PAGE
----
70 votes
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Is Sanskrit really the mother of all languages?

No, it is not. First and foremost, there are many languages recorded long before the advent of Sanskrit, and many religions recorded long before the advent of Hinduism. The oldest surviving texts in ...
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64 votes
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Were ancient languages as sophisticated as modern languages?

Or are there any examples of historic languages with far fewer words and being much more basic? Interestingly enough, there are not! Nor are there any examples of "more basic" modern languages (*). ...
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47 votes

Is there a word in a dead or lost language that we lost the definition to?

Ancient Greek word ΣΑΣΤΗΡ (sastēr) From 1890 to 1899, in pieces, a white marble slab was found by archaeologists in the ruins of an Ancient Greek colony Chersonesus, Greek Χερσόνησος (Khersónēsos), on ...
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39 votes

Why is Edenics not recognized as a serious linguistic theory?

Modern linguistics does not rule out the possibility that all languages of the world descended from a single language. But the mainstream consensus seems to be an agnostic one: Most think that this ...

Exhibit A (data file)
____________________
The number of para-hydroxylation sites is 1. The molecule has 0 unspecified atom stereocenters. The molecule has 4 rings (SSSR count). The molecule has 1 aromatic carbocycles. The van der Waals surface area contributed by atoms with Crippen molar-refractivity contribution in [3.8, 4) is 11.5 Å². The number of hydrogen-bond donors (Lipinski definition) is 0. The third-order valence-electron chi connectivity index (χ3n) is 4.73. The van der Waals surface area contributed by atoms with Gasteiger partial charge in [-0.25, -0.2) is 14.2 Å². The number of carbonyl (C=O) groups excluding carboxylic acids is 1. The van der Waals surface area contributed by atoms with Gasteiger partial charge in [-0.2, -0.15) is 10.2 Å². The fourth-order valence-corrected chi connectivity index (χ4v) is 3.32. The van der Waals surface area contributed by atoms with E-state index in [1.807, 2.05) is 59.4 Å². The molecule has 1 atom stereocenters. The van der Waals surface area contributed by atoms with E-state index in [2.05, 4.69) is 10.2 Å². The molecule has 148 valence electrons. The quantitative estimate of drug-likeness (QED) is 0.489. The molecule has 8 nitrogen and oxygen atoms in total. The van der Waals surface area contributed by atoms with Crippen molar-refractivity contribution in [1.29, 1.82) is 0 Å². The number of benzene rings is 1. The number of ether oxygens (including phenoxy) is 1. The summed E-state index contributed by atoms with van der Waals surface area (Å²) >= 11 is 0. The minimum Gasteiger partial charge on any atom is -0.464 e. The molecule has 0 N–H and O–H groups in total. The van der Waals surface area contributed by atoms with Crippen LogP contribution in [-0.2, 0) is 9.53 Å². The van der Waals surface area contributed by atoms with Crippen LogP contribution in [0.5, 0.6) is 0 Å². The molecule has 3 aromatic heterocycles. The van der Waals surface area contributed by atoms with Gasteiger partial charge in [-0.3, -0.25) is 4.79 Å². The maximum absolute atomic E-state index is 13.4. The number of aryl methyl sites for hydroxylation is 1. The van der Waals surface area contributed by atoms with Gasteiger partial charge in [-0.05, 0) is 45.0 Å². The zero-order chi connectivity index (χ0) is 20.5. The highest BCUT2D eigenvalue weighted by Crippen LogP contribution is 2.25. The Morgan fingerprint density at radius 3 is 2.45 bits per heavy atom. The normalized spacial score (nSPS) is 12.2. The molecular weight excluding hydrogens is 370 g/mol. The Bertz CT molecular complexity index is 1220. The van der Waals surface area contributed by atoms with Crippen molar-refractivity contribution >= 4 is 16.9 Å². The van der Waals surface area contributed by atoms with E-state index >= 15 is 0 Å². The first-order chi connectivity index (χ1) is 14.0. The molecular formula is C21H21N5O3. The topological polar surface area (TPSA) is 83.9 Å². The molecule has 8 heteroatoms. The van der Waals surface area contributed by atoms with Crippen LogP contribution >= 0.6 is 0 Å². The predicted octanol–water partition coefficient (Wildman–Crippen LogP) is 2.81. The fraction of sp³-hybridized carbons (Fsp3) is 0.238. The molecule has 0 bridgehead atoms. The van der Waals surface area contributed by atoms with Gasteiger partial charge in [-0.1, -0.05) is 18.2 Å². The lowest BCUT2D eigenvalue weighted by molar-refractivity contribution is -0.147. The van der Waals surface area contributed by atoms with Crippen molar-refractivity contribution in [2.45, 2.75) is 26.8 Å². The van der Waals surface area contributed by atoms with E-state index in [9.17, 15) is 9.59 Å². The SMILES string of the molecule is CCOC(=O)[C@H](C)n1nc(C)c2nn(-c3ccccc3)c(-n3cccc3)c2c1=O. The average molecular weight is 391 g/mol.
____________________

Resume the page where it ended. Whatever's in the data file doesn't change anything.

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  • 2,125
38 votes

Is there a word in a dead or lost language that we lost the definition to?

There are many such words. Even for a really well-attested dead language like Latin such words are known, e.g., aurichalc, haematopus, or cortumio (all three examples taken from the answers to this ...
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37 votes
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Are language and thought the same?

The idea that language and thought are one and the same, that thoughts cannot exist without language, is sometimes called strong linguistic determinism or the strong Sapir-Whorf hypothesis (*). It's ...
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33 votes

Why is Edenics not recognized as a serious linguistic theory?

As an addendum to cyco130's excellent answer, it's easy to see based on simple math that resemblances like the ones you cite can tell us nothing about language relationship. From looking at some of ...
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31 votes

Is there a word in a dead or lost language that we lost the definition to?

A surprising example is that one of the words in the "Lord's Prayer", one of the most significant prayers of the Christian tradition, has an unknown meaning. The original Greek word is ...
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30 votes

Why were writing systems invented independently during roughly the same period across multiple civilizations?

From the source: Full writing-systems appear to have been invented independently at least four times in human history: first in Mesopotamia (present-day Iraq) where cuneiform was used between 3400 ...
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29 votes

Is Sanskrit really the mother of all languages?